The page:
CLAYTON — At the new Caterpillar Logistics Services distribution center here, employees will do more than store, track and ship parts. They will also perform quality testing and do some painting of parts.
“We’re going to have a lot of variety there that you might not see at a smaller logistics facility,” said Jason Murphy, head of human resources at the $69 million facility.
The center’s economic impact will spread beyond its 500 to 600 employees and annual payroll of $12 million to $14 million. Caterpillar will hire local vendors for groundskeeping, snow removal and other jobs, Murphy said.
“The ripple effect is going to be tremendous,” said Dan Foley, Montgomery County commissioner.
The center will open sometime in the first or second quarter. There had been no hires as of Dec. 15, but managerial applicants were to be interviewed last week and in January. Ground for the facility was broken in May, and there have already been “several hundred” applications for managerial jobs, Murphy said.
The company needs detail-oriented employees who are accurate, and are able to find and place parts, said Linda Fairbanks, a Caterpillar spokeswoman.
Safety will be important, she said. “Safety is No. 1, and that will be evident to everyone who walks into that facility.”
Mark Sepich, a human resources team leader for the Clayton center, said the company will look through online applications for the best prospects. Those will be scheduled to take a written test on logistics functions, such as “matching between sets,” he said. Those who do well on written tests will be invited to face-to-face interviews.
“We have certain criteria,” Sepich said. “You’ve got to be qualified.”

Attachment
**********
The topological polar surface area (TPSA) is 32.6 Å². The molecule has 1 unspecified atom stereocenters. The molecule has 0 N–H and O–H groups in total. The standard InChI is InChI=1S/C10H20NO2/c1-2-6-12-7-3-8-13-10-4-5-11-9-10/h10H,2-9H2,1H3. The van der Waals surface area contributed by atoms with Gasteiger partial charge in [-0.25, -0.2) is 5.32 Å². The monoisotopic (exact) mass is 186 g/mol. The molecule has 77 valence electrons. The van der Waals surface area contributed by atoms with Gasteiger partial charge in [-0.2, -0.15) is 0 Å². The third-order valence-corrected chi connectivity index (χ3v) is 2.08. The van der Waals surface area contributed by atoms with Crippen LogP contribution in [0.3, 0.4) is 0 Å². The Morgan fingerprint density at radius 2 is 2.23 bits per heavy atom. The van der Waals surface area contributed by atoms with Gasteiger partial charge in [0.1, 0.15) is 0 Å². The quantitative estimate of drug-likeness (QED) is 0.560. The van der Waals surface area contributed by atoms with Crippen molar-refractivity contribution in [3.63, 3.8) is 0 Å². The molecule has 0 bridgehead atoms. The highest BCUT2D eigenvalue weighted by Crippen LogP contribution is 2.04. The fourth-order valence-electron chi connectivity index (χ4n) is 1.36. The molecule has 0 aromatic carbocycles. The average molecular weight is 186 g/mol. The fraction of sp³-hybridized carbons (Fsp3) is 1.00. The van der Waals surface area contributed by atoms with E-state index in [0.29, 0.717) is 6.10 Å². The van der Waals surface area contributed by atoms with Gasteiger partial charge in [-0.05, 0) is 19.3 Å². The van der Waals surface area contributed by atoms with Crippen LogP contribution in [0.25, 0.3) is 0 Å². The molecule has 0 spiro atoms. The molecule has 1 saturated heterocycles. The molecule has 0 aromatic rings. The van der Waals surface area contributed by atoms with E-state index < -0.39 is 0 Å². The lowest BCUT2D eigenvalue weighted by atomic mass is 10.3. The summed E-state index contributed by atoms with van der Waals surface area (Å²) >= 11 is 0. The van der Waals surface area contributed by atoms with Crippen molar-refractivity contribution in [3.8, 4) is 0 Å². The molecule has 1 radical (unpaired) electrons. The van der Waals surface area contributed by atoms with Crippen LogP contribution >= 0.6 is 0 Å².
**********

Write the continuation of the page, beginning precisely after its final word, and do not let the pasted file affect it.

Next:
Prospective employees should have a basic understanding of distribution operations, said Dwight Smith-Daniels, chairman of the Wright State University Department of Information Systems and Operations Management. They also should focus on accuracy, he said.
“This is going to be a zero-defect facility,” Smith-Daniels said. “If you’re shipping the wrong parts, customer service is going to suffer.”
From Clayton’s perspective, the center has already been a boon. Dave Rowlands, Clayton city manager, said he expects income tax revenue from new construction jobs to boost city income $20,000 to $30,000.
About a quarter of a mile of Hoke Road has been widened, with two lanes and two traffic signals added to accommodate traffic to and from the center, Rowlands said.
Clayton donated 163 acres of land, and the state of Ohio offered tax breaks of $1.85 million to draw Caterpillar to the site. Montgomery County also approved a $700,000 ED/GE (Economic Development/Government Equity) grant to improve Hoke.
“It’s a great opportunity of Clayton and Clayton residents, but it’s really a great opportunity for the whole region,” Joyce Deitering, Clayton mayor.
Contact this reporter at (937) 225-2390 or tgnau@DaytonDailyNews.com.